Dan Waters has probably seen more movies than anybody. As a screenwriter, it’s not just his work and hobby, it’s his lifeblood.
Waters is never plagued by decision fatigue
when it comes to what to watch. He just sees everything out there, unless it is
a sequel to a movie he hates. Nothing is more
evident of this than his constant movie list-making.
“I love how civilians go through the arduous
process of determining whether and when they should see a movie or not,” Waters
said. “I like to skip that pesky ‘Do I want to actually see this movie?’ step
and go right to logistics.”
Dan Waters concocted movies like Hudson Hawk (1991) and Batman Returns (1992), and acknowledges
that seeing more than 300 of them each year makes him a bit of an outlier — “I
don’t suspect there are too many people who see as many kinds of films as I do,
be it low, high, or in-between culture, AND makes the effort to see it in a
Somewhere between watching the Hayley Mills
version of The Parent Trap and coming out of the theater after seeing Jaws,
Waters said his DNA was linked with film irrevocably. “Now that I can see them
and even write them, it’s all I do. Just ask my wife and children…oh wait, I
never had them because I see too many movies.”
On Seeing a Million Movies...
The screenwriter slash director sees hundreds
of movies per year, as he has since he was a kid.
He makes lists too. See the graphic in case you need proof.
When asked how cinema became his obsession,
Waters retorted by claiming that’s like asking a fish, “What’s with all the
swimming?’ or a diabetic, ‘How did you develop such a close relationship with
Waters doesn’t drive. He finds that he does
his best work while on public transportation. Most of it is “mathematical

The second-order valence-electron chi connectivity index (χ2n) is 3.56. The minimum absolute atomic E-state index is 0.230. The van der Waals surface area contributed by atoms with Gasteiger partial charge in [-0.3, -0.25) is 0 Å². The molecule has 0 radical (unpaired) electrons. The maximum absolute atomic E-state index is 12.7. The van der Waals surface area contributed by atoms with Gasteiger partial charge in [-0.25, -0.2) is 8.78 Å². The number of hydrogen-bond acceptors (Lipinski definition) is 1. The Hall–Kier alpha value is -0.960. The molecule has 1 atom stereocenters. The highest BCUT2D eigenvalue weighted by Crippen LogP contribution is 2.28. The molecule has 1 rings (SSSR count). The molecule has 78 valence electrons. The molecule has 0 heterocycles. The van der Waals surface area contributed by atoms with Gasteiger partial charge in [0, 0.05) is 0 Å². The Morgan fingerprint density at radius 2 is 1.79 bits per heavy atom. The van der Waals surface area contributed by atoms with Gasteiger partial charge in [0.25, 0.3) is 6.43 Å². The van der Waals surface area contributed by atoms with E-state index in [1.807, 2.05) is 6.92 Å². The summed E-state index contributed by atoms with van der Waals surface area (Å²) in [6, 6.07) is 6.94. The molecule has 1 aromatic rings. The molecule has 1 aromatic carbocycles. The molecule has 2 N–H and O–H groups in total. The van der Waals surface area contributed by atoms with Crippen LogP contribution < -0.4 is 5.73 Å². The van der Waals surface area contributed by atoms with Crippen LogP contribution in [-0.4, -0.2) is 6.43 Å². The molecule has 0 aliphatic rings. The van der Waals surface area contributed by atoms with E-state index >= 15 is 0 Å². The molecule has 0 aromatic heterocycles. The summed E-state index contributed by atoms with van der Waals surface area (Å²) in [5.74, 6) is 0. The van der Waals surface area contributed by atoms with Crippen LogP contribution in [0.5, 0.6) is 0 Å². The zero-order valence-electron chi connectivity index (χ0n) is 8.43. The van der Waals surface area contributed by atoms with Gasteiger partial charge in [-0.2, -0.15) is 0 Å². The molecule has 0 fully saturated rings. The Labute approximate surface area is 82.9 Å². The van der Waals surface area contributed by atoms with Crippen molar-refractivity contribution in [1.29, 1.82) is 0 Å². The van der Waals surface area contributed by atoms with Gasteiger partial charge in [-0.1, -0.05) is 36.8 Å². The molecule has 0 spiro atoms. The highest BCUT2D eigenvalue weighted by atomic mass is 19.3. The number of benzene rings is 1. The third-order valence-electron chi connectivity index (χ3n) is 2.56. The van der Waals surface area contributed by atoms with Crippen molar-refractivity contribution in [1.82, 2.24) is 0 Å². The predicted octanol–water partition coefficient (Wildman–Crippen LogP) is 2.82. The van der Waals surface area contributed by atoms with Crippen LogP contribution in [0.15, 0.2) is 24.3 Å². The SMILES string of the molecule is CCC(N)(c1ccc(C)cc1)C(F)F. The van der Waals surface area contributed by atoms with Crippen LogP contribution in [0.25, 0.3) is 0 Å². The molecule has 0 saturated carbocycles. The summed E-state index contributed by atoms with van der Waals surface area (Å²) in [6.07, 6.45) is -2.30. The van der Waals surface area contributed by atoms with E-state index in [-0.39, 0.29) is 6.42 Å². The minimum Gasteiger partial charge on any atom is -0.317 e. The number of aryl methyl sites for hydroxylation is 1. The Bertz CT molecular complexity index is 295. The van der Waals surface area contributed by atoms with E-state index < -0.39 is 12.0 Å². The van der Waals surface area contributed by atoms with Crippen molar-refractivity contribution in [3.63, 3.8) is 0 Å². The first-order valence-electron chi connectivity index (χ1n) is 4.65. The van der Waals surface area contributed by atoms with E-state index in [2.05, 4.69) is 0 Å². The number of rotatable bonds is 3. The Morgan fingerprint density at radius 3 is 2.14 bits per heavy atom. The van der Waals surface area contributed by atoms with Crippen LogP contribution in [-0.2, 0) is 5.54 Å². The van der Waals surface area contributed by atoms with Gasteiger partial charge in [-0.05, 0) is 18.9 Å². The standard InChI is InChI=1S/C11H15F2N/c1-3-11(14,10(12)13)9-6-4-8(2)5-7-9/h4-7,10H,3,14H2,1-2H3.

For example, figuring how to get himself to
the Academy for a screening, while still allowing enough time to make it to a
later one at the WGA (Writers Guild of America) down the street.
“A meditative 3-hour Russian film at the
Laemmle Royal and a zombie picture at the Nuart is not an ideal combination.
But, I’m not going all the way to the westside for just one movie!”
Waters can’t even dignify the practice of
watching a film on a tiny cell-phone screen. And he’s too distracted by his
laptop and unread issues of the New Yorker at his “anti-sanctuary of a home” to
watch movies on TV.
“I will passionately cling to the sticky
carpets and moth-eaten chairs of the theatrical experience even if I have to
make a post-apocalyptic crawl to the last ten-seater in Antarctica,” he said.
“Nothing beats great sound and great picture in a room of strangers...even if
the strangers are whispering, crinkling candy wrappers and sneaking texts…that
does not distract me.”
Waters has had some surprisingly meaningful
experiences with movies on flights, despite the small screen and
less-than-ideal viewing conditions.
“There are so many things you want to distract
yourself from on planes—turbulence, chatty passengers, the food, all the work
you can’t concentrate on—that you end up engaging with every cell of the film,”
he says. “I don’t think the gentle comedy Murphy’s
Romance with Sally Field and James Garner, is considered part of the canon,
but it warmed my soul on a particularly rocky cross-country flight. I even
found myself crying over the Princess Icon’s plight in The Emoji Movie a
certain red-eye ago.
On Living In Orson Welles' House...
Waters is so enamored with the world of cinema
that he even found himself living in the house where Orson Welles spent his
“I was shown a house I fell in love with and
then was told it was where Orson Welles lived the last 15 years of life,”
Waters explains. “The house had wicked and insane energy (no wonder Orson had a
tough time getting a movie made in his last years) and it was not great to find
out the director of Citizen Kane died in my career zone.”
Waters has enjoyed his own success in the film
industry. His first feature-length screenplay, the 1988 comedy Heathers won an Edgar Award. His other
writing credits include Demolition
Man and directorial debut in 2001
with Happy Campers.
His all-time favorite film is The Godfather — “Every time I bear
witness to it, I am elevated to a state of grace” — though it’s not the movie
he’s seen the most.
“I worked in a video store when I moved to LA
— and not one of those groovy Tarantino video stores where you watch Godard and
John Ford all day,” he says. “Let’s just say Real Genius and Beverly Hills
Cop played in my background every day for two years.”
After decades immersed in a love of film,
Waters has some critical advice for his fellow cinephiles. For younger viewers,
he recommends The Manchurian Candidate —
a mind-blowing adaptation of Richard Condon’s novel which is “more subversive
and fun than any 21st Century pretender.”